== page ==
Below is part three of my interview with rock legend John Waite, whose new album Best is now available to buy on iTunes and his official website. Make sure to read part one and part two of my interview with John.
Last Friday night I saw one of my favorite vocalists for the first time: Tom Jones. I started listening to his music more than 10 years ago and have been a fan since. But I’ve never had the chance to see him live until now. The concert took place at the Theatre of the Living Arts (TLA) on South Street in Philadelphia – a small, intimate venue perfect for getting close to the stage.
I decided to arrive at the TLA an hour early because tickets were general admission and if you were on the floor, which I was, it was standing room only. I got to the front of the theater and only saw a handful of people, so I thought I’d be right up against the stage. Then, a security guard walked up to me and said, “Are you here for Tom Jones?” I nodded and he told me to follow him down the street. We walked for what felt like 10 minutes. Pretty soon I thought we were going to grab cheesesteaks at Jim’s. But just before we reached the corner, he directed me to an alley where there were two lines of people waiting to get into the show. I couldn’t believe it; these people must have gotten to the TLA at least two hours ahead of time. Talk about dedication.
After getting in my line, the two women in front of me turned around and one of them said:
“How old are you?”
“28,” I replied.
“Name me a song by Tom Jones.”
I thought about this for a minute and said, “Well, the most obvious answer is ‘It’s Not Unusual.'”
This women, Mabel we’ll call her, was extremely pleasant and a hardcore fan. She and her friend affectionately referred to me as “28,” instead of asking my name. Both of them had seen Tom Jones many times before. I told the women I heard about the show on his Facebook page and that I wondered how many people attending were expecting him to sing his hits. We all nodded because we read ahead of time that the concert was meant to be a showcase for Jones’ newest album, Spirit In The Room, and its predecessor, Praise & Blame – both R&B albums with stripped-down arrangements that are permeated with gospel and bluesy-rock influences.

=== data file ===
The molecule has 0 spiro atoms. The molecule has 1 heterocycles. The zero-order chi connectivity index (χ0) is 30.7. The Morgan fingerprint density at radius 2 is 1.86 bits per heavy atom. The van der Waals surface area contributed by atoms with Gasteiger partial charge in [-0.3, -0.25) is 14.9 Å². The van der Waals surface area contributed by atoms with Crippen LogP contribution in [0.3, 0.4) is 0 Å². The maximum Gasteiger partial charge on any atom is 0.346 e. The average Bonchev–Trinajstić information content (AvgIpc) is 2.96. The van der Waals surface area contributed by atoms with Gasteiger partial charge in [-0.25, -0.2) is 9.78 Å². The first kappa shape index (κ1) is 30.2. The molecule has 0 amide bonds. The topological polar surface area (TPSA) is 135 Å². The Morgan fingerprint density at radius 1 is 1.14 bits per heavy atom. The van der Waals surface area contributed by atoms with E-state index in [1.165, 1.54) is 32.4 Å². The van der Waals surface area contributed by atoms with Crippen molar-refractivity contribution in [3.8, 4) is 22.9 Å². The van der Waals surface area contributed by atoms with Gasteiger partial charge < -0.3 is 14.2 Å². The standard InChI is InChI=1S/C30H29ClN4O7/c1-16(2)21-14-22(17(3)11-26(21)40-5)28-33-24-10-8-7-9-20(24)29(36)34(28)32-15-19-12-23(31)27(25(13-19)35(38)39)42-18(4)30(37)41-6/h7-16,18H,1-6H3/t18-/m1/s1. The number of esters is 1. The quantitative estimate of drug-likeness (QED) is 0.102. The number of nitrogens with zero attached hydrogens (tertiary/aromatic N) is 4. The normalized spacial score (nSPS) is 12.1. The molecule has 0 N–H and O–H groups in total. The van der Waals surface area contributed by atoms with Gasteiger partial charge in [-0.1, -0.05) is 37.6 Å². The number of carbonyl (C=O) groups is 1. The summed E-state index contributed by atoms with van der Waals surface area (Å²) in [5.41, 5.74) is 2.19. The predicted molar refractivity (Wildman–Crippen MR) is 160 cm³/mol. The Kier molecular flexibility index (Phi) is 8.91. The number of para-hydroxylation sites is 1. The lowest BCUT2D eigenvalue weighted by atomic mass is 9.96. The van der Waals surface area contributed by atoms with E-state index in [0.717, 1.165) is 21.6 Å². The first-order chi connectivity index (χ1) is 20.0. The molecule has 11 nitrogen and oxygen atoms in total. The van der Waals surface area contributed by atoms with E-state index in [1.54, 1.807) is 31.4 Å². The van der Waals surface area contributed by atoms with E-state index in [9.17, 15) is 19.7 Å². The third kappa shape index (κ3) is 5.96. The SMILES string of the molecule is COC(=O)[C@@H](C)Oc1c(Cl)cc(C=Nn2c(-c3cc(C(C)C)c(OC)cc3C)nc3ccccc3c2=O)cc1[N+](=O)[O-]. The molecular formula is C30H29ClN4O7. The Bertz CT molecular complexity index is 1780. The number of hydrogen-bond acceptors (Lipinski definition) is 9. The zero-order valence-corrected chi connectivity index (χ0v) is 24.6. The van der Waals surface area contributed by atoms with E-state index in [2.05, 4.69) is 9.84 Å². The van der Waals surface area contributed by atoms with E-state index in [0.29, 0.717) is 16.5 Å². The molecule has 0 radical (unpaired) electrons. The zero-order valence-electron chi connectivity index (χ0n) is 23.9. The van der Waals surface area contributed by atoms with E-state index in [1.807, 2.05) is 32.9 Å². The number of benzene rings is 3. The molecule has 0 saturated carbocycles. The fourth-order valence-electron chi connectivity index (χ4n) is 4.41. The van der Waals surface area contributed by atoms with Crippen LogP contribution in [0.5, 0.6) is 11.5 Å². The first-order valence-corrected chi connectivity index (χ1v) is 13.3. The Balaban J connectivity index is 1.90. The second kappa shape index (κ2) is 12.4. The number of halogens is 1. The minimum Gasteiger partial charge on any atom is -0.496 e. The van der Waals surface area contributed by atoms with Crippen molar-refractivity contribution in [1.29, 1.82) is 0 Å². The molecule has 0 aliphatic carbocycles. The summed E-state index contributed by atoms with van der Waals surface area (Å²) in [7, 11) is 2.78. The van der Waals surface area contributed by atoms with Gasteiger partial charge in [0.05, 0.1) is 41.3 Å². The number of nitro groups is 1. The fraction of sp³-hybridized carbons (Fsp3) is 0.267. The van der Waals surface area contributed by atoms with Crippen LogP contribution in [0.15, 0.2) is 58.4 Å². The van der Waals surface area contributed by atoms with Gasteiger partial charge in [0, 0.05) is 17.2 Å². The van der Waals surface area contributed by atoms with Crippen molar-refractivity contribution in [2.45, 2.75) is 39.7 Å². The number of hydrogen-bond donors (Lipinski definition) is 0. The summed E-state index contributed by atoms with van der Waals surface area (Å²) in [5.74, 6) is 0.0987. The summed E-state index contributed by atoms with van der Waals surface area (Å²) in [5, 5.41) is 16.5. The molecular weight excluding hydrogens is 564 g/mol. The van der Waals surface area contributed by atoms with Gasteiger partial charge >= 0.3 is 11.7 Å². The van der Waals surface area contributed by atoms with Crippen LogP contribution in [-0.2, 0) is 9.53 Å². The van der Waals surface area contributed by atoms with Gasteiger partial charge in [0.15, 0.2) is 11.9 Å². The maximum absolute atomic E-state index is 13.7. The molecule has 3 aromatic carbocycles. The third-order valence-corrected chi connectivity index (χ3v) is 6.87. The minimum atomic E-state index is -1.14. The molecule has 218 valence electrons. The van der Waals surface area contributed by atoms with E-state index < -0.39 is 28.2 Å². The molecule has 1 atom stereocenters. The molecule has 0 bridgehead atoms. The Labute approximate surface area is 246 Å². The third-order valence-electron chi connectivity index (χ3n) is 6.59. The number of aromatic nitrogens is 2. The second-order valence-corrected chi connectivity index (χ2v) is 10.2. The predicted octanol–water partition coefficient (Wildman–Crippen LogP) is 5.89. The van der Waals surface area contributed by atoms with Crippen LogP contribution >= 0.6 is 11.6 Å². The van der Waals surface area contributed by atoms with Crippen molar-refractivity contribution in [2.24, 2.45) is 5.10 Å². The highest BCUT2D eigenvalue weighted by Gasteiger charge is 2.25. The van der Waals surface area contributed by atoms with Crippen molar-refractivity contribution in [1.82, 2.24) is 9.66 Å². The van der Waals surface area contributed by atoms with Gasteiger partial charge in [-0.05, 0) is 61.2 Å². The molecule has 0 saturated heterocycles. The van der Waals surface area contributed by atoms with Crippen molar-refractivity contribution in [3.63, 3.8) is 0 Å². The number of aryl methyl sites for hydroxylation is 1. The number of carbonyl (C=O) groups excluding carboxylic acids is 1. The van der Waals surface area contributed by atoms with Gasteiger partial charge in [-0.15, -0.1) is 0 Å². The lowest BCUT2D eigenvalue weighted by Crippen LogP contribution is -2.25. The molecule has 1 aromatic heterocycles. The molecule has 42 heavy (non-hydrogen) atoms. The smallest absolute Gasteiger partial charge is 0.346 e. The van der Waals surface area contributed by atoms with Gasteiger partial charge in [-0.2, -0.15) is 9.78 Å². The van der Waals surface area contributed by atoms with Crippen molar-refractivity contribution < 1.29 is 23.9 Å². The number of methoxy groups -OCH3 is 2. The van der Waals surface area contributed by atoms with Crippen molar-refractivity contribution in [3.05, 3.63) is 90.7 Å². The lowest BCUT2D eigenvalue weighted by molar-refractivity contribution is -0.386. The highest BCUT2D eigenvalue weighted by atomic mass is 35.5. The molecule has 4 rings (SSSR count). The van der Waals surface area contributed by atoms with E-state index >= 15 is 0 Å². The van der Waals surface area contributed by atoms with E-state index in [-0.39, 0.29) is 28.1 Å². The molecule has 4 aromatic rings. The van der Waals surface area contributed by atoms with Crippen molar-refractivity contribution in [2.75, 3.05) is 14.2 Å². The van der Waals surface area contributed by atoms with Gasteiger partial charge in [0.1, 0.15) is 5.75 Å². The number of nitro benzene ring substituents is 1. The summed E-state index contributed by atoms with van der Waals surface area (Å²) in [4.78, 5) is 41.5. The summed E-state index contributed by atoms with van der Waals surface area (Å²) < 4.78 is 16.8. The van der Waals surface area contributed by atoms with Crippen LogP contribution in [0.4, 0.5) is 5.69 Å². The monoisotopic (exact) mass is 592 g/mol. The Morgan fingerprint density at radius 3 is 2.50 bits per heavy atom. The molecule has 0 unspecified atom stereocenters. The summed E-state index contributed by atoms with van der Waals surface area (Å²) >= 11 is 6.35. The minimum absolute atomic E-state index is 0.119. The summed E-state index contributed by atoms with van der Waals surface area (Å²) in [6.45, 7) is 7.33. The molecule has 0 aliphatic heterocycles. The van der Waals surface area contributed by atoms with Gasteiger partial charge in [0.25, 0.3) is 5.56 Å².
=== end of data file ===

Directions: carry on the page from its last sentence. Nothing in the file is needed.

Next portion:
While I love Tom Jones in all his schmaltzy glory, at 72, he’s earned the right to sing whatever he wants. And if he wants to sing deep, gritty music, I’m game. As we were called to enter the theater, I went in with this attitude. I also went in thinking there wouldn’t be a chance for me to get close the stage, especially since there were at least 100 people ahead of me. I was wrong.
I walked to the right of the stage and claimed my space, approximately three “rows” from the stage. Behind me, on the far end of the room, there was a balcony with seating for people who paid for VIP tickets. To me, paying more and sitting farther away didn’t make sense, so I was glad to stand, even though my legs were killing me later that night.
Before Jones came out, a woman and her 20-year-old daughters rudely tried to push their way to the front of the stage. But like most Philadelphia crowds at a public event, we weren’t having it. I told them, “You’re not getting in front of me.” And an older woman to my left pushed them out of the way with my assistance. A few moments later they incurred the wrath of a group of fans towards the center of the stage. It got so bad that a tall man waved over security to remove the three women. When security came, we all started chanting, “Throw them out! Throw them out!” After trying to explain to the security guard why it was OK for them to shove people out of the way who were there long before them, he led the trio away from the stage and the crowd erupted in cheers. It was an amazingly gratifying moment of communal solidarity.
With the fight behind us, the crowd started to chant, “We want Tom! We want Tom!” And at approximately 8:30 p.m. he arrived. When Jones stepped onto the stage, the people went crazy. It was a diverse audience of senior citizens, baby boomers and millennials. It seems that his music transcends generations and all of them were giving him a warm welcome. So warm, in fact, that I saw a pair of granny panties hit the stage, quickly followed by an enormous red bra and yellow scarf. I was tempted to twirl my underwear over my head and fling them at Jones, purely for a reaction, but I refrained from doing so.
The concert lasted almost two hours and it was packed with music. Jones sang eight of the 13 songs from his new album, as well as a handful of tracks from its aforementioned predecessor, including songs by John Lee Hooker and Bob Dylan. The only hit of his that Jones performed was “Green Green Grass of Home.” The set was rounded out with three covers:
- “One Night With You” by Elvis – Jones’ personal favorite by the “King of Rock and Roll”
- “He Stopped Loving Her Today” by George Jones – this was sung as a tribute to the recently deceased country music legend
- “End of the Road” by Jerry Lee Lewis – Jones ended the show with this aptly-named tune
Tom Jones still has a tremendously powerful voice. While the material may have been heavier than his typical pop standards, Jones’ seemingly effortless ability to convey the raw emotion contained within each lyric was awe-inspiring and I’m glad I had the chance to see him live.